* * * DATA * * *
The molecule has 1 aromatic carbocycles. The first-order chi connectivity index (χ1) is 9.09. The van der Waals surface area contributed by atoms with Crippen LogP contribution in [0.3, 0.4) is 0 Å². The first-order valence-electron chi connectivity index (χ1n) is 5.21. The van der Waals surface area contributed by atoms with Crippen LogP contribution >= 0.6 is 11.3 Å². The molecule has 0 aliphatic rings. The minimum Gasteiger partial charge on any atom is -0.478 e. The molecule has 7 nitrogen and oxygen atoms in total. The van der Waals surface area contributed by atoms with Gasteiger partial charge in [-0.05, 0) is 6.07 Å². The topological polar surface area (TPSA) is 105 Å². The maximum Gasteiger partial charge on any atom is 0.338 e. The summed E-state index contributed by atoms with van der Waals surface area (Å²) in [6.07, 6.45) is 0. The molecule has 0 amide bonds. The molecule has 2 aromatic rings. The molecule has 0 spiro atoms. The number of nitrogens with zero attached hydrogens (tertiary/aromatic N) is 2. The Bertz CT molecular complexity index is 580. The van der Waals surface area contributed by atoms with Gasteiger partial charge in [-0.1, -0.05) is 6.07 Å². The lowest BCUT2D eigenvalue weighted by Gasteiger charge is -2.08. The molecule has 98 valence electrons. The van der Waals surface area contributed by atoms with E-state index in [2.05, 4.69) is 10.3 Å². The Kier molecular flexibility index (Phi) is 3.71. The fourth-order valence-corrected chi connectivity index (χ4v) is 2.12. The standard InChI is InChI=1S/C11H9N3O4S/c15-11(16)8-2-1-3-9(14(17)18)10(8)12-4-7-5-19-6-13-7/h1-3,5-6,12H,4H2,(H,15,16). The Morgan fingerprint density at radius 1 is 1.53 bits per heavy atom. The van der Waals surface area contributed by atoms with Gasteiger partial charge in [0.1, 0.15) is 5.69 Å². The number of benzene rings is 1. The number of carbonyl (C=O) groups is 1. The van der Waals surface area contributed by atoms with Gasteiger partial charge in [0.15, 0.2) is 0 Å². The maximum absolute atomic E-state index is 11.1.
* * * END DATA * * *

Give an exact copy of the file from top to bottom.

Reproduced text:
The molecule has 1 aromatic carbocycles. The first-order chi connectivity index (χ1) is 9.09. The van der Waals surface area contributed by atoms with Crippen LogP contribution in [0.3, 0.4) is 0 Å². The first-order valence-electron chi connectivity index (χ1n) is 5.21. The van der Waals surface area contributed by atoms with Crippen LogP contribution >= 0.6 is 11.3 Å². The molecule has 0 aliphatic rings. The minimum Gasteiger partial charge on any atom is -0.478 e. The molecule has 7 nitrogen and oxygen atoms in total. The van der Waals surface area contributed by atoms with Gasteiger partial charge in [-0.05, 0) is 6.07 Å². The topological polar surface area (TPSA) is 105 Å². The maximum Gasteiger partial charge on any atom is 0.338 e. The summed E-state index contributed by atoms with van der Waals surface area (Å²) in [6.07, 6.45) is 0. The molecule has 0 amide bonds. The molecule has 2 aromatic rings. The molecule has 0 spiro atoms. The number of nitrogens with zero attached hydrogens (tertiary/aromatic N) is 2. The Bertz CT molecular complexity index is 580. The van der Waals surface area contributed by atoms with Gasteiger partial charge in [-0.1, -0.05) is 6.07 Å². The lowest BCUT2D eigenvalue weighted by Gasteiger charge is -2.08. The molecule has 98 valence electrons. The van der Waals surface area contributed by atoms with E-state index in [2.05, 4.69) is 10.3 Å². The Kier molecular flexibility index (Phi) is 3.71. The fourth-order valence-corrected chi connectivity index (χ4v) is 2.12. The standard InChI is InChI=1S/C11H9N3O4S/c15-11(16)8-2-1-3-9(14(17)18)10(8)12-4-7-5-19-6-13-7/h1-3,5-6,12H,4H2,(H,15,16). The Morgan fingerprint density at radius 1 is 1.53 bits per heavy atom. The van der Waals surface area contributed by atoms with Gasteiger partial charge in [0.1, 0.15) is 5.69 Å². The number of benzene rings is 1. The number of carbonyl (C=O) groups is 1. The van der Waals surface area contributed by atoms with Gasteiger partial charge in [0.15, 0.2) is 0 Å². The maximum absolute atomic E-state index is 11.1.